Using Mailgun and Python to parse email for your applications
In case you didn't hear, Rackspace recently acquired Mailgun, a YCombinator startup that makes it really easy to integrate email into your application. Mailgun does the simple things like sending password confirmations and shipping notifications, but it also makes it A LOT easier to build some really good stuff.
Figuring out how to make email work with the cloud is one of the biggest questions that we get at Rackspace, so we're publishing some code samples that show you how to build some really cool things with Mailgun. Mailgun has a free plan that will let you try all these things and send up to 200 emails per day for free. Then they've got plans starting at only $20 a month. So, onto the cool stuff!
Parsing and posting email messages to your app using Mailgun Routes
Have you ever gotten an email from a social application to notify you of a comment on a thread you're watching, then you had to login to the app to reply? That is totally unnecessary.
Here's how to integrate email communications into your app seamlessly. Some of the code in this example is written in Python for a Django app, but the same thing is possible in your favorite language (check out the Mailgun user manual for full documentation on parsing and posting emails to your app using Mailgun).
First, you need to decide if you want to filter the emails coming into your app so you only do something for certain incoming emails. Maybe it’s only one kind of email that you want to do something with, like emails asking for support, or emails from a particular person or domain. You can match based on things like recipient or any field in the MIME header of the email. Here are some examples:
|match_recipient("firstname.lastname@example.org")||Returns true if the incoming message is going to email@example.com.|
|match_recipient(".*@myapp.com")||Returns true if the incoming message is going to any user at @myapp.com.|
|match_header("subject", "hello")||Returns true if the subject of the message contains word ‘hello.’|
|catch_all()||Returns true if no other route matched, to implement catch-all behavior.|
After matching, you need to decide what you want to do. Maybe you don't want to do anything. Or maybe you want to post the email and its contents to your app. These actions are called "routes" (think, I'm routing this email somewhere). There are three actions that you can take based on a match.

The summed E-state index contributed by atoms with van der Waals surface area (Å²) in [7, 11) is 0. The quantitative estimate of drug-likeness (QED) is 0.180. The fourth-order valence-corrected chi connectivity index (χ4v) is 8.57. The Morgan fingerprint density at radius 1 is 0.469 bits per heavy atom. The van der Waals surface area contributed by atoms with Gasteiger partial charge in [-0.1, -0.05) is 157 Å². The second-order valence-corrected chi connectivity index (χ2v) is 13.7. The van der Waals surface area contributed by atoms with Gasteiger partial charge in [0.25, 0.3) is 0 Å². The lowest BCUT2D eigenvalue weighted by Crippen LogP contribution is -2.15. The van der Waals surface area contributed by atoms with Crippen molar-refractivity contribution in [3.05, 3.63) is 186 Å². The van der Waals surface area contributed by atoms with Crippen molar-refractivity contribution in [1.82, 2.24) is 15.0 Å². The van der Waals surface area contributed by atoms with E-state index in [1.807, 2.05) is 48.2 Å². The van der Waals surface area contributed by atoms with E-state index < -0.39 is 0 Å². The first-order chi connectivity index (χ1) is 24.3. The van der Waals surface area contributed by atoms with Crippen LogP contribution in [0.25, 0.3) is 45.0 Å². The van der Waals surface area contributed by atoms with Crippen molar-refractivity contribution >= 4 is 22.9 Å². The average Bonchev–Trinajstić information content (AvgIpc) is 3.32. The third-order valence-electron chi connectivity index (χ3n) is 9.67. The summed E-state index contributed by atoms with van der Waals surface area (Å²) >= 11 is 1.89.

|forward(“http://myapp/post”)||Parses the message and forwards it to a given URL.|
|forward(“firstname.lastname@example.org”)||Forwards the message to a given email address.|
|stop()||Stops and doesn’t look at any other routes.|
These actions are where the really cool things start to happen. When you forward the email to your app, e.g. forward("email@example.com"), you can post to HTTP. You can post two ways:
Fully parsed: Mailgun will parse the message, process attachments and attempt to separate quoted parts from the actual message. This is the preferred option.
Raw MIME: message is posted as-is. In this case you are responsible for parsing MIME. To receive raw MIME messages, the destination URL must end with mime (e.g. http://myhost/post_mime)
You can then take these difference parts of the parsed message and update your app with the data. The Python code below shows an example of what you would need to do in your Django app to handle the incoming messages:
Mailgun routes are very powerful. For example, you can use regular expression captures and refer to captured values in your destination. With routes, you can also create email addresses (even on the fly) for every user or object or ID in your app to enable very granular behavior. To learn more about Routes, check out the Routes section of the User Manual or contact Mailgun support. The Mailgunners also wrote a blog post on routes a while ago that has some good additional information. Over the next few weeks we’ll post additional how-tos and sample code, so let us know if there is anything you're wondering how to do!